A local resident has seen all four grounds for judicial review rejected in her challenge to Shropshire Council’s planning consent for a sand and gravel extraction project.
Isabel Haden argued at the Administrative Court that Shropshire’s consent to JPE Holding to excavate aggregates at Shipley was flawed on four grounds. But in Haden, R (On the Application Of) v Shropshire Council  EWHC 33 Mr Justice Stuart-Smith dismissed them all.
Ms Haden argued that Shropshire breached reg. 3(4) of the Town and Country Planning (Environmental Impact Assessment) Regulations 2011 as it failed to satisfy the legal requirements in relation to the statutory development plan, and erred in law in relation to both the Green Belt and air quality and dust.
She had been given permission by High Court judge Sir Ross Cranston to pursue these grounds but not two others, for which renewed her application for permission.
The 44.53 hectares site is agricultural land in the Green Belt from which JPE Holding wants to extract 3.5m tonnes of sand and gravel aggregate over 14 years, using about 48 return heavy goods vehicle movements each operational day.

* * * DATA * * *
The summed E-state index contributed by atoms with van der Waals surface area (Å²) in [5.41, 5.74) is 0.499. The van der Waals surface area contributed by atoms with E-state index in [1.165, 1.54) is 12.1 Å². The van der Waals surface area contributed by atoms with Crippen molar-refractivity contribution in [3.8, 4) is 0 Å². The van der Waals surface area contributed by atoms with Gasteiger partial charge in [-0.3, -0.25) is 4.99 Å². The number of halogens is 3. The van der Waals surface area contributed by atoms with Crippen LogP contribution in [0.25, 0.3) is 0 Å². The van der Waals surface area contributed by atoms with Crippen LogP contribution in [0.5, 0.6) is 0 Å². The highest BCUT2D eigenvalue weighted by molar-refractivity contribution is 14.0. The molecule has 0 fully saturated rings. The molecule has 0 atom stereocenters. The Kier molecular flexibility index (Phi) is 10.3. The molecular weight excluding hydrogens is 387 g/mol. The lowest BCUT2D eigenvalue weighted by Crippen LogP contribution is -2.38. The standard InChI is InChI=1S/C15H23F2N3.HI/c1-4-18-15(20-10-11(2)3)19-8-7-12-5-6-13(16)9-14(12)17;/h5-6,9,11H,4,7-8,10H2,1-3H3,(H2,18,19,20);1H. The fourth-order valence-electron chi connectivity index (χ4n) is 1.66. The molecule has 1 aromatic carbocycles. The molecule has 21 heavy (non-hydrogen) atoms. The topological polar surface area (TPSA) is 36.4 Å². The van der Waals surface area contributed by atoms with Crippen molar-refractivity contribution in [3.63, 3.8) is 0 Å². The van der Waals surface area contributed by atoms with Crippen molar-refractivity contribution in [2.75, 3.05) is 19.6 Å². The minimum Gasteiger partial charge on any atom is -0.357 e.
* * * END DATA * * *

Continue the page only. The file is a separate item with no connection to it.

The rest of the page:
Stuart-Smith J said the relevant officer's report could be read as accepting the evidence that the development was unlikely to have an impact in the wider environmental context and that the proposals were not likely to lead to any significant impacts in relation to groundwater and that any residual risk can be catered for by conditioning. The Environment Agency had not objected.
“The submission that these observations meant that the council could not properly conclude that significant adverse effects were not likely is not sustainable, because that is not what the Environment Agency said,” the judge said.
“Hence there was no inherent contradiction between the position being adopted by the Environment Agency and the conclusion reached by the council on the basis of its acceptance of the applicant's evidence; and, to the extent that there was tension between the two, there was material upon which the council was entitled to rely to support its conclusion.”
He said it “It cannot reasonably be argued that the council's conclusion…was irrational or Wednesbury unreasonable”.
There was no material error in the report's approach and it was not reasonably arguable that the [planning] committee would have been materially misled by the terms in which it was presented.
“The claimant's criticism under this ground is, in my judgment, based upon an inappropriately hypercritical approach that has no proper part to play in a planning case such as this,” the judge said, agreeing with Sir Ross’s earlier conclusion that Shropshire had been “entitled to conclude that the impact of the proposal on the openness of the green belt would not be harmful when not widespread”.
He also agreed with Sir Ross that a claim for breach of the equality duty was not arguable.